Kate Lee - New and emerging technologies
I am 28 years old and I worked for the UK farming unions and the National Pig Association in Brussels from September 2006 until September 2012. Whilst this was a very cosmopolitan life I lived and breathed agriculture every day in trying to communicate the needs and aspirations of UK farmers to policy makers.
Key policies I worked included organic food, biotechnology, cloning, food labelling and climate change. I also worked with the EU Commission, Member State Governments and the European Parliament at a crucial time when welfare laws were coming into force on farm animals such as laying hens and pigs.
I had a joyful upbringing in Cheshire, I have a twin sister Jenny and a younger sister Amy who work in photography and fashion. I love languages and speak French, Spanish, Portuguese and I am learning Danish. Otherwise in my spare time I enjoy hiking, running half marathons (I could never do a full one!) and touch rugby. I am also partial to a bit of singing and dancing!
Agriculture news from the UN Conference on Sustainable Development, June 12th 2012
The best thing about today has been my introduction to three inspirational farmers from around the world:
*Dyborn Chibonga, CEO of the Malawi farmers’ organisation (NASFAM)
*Rajeev Chauhan, President of the Himalayan Farmers’ Organisation
*Zeinab Al Momany, Specific Union for Women Farmers, Jordan
I learnt lots about Mr. Chauhan, President of the Himalayan Farmers’ Organisation and India’s biggest apple producer. He explained about how Indian food production has progressed since the beginning of the 1950s, when (in his words) the country was a "basket case" and begging for food.
Mr. Chauhan is hugely proud of the achievements in Indian agriculture since then, citing advances in the production of mangoes (over 50% of worldwide production!), rice, lentils, pulses and milk.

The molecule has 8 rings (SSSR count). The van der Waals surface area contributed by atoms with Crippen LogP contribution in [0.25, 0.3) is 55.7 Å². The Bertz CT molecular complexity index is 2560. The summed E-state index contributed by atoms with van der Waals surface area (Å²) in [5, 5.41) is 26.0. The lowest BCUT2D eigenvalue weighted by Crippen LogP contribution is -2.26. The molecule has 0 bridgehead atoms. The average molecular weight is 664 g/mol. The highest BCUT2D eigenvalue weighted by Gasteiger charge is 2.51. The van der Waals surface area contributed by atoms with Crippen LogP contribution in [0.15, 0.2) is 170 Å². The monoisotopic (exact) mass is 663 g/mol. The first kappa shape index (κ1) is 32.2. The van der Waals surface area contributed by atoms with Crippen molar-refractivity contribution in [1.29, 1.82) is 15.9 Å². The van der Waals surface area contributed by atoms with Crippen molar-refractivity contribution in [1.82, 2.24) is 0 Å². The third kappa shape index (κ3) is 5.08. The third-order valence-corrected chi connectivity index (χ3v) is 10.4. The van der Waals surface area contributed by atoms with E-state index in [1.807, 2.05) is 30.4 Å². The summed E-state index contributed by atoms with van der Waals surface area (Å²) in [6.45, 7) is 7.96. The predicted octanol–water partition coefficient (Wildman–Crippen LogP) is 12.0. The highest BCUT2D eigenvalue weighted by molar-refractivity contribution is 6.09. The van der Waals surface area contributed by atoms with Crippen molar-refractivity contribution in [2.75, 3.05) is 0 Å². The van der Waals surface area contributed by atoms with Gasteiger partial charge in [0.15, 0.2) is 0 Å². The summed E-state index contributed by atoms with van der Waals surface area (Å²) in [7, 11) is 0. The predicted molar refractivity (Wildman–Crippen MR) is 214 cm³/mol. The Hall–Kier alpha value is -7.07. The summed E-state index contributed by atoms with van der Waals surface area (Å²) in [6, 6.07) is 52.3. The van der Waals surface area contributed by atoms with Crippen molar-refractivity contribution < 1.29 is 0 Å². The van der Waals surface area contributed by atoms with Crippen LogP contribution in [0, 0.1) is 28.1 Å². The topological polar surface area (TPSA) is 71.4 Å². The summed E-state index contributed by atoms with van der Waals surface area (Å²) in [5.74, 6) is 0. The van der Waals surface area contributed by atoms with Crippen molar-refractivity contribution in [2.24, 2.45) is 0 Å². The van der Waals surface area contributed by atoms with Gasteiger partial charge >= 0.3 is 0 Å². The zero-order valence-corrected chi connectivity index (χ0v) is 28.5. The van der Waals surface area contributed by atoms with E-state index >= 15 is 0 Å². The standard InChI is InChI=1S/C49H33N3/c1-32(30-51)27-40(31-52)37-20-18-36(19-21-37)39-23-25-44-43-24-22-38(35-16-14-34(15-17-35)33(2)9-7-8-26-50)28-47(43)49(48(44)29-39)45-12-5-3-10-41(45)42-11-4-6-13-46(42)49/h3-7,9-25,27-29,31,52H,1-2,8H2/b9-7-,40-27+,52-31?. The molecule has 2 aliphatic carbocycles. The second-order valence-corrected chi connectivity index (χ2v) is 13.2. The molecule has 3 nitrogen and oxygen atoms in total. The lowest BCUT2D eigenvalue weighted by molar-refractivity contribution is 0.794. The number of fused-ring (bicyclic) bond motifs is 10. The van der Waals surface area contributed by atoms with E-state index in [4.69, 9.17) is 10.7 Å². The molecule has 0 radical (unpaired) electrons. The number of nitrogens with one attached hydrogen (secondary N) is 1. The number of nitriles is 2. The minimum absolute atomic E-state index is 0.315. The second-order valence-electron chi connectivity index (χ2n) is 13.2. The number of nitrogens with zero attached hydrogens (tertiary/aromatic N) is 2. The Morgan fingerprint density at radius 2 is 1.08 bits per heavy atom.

It was strange to hear another English accent at such an international event - UK scientist Tim Benton (pictured at his press conference), of the UK Food Security Project was there to give a speech on land availability and food production.
For him the solution is simple – we need to drive the land more for what it is truly “good at”, suggesting that the key to ecological success is the specialisation of agriculture to suit the conditions of the individual farm.
There were some in the audience (namely international organic lobby IFOAM) who did not agree with all of Professor Benton’s key points e.g. "organic agriculture is not necessarily more sustainable than conventional agriculture", which he underpinned with the argument that organic farming can lead to lower yields and thus export production and emissions elsewhere.
Tomorrow will be a BIG day – we start at 7am for a briefing session and the afternoon will see Mr. Chauhan and Mr. Chibonga speak on the transfer of knowledge in the farming community.
Importantly, the first meeting of the ‘Farmer Major Group’ takes place tomorrow at 10am Rio time (that’s 2pm if you’re in the UK and 3pm if in Brussels!) where we are hoping to get the hottest news on the Rio+20 negotiating texts.
You can follow me on twitter for the latest developments: @katybettylee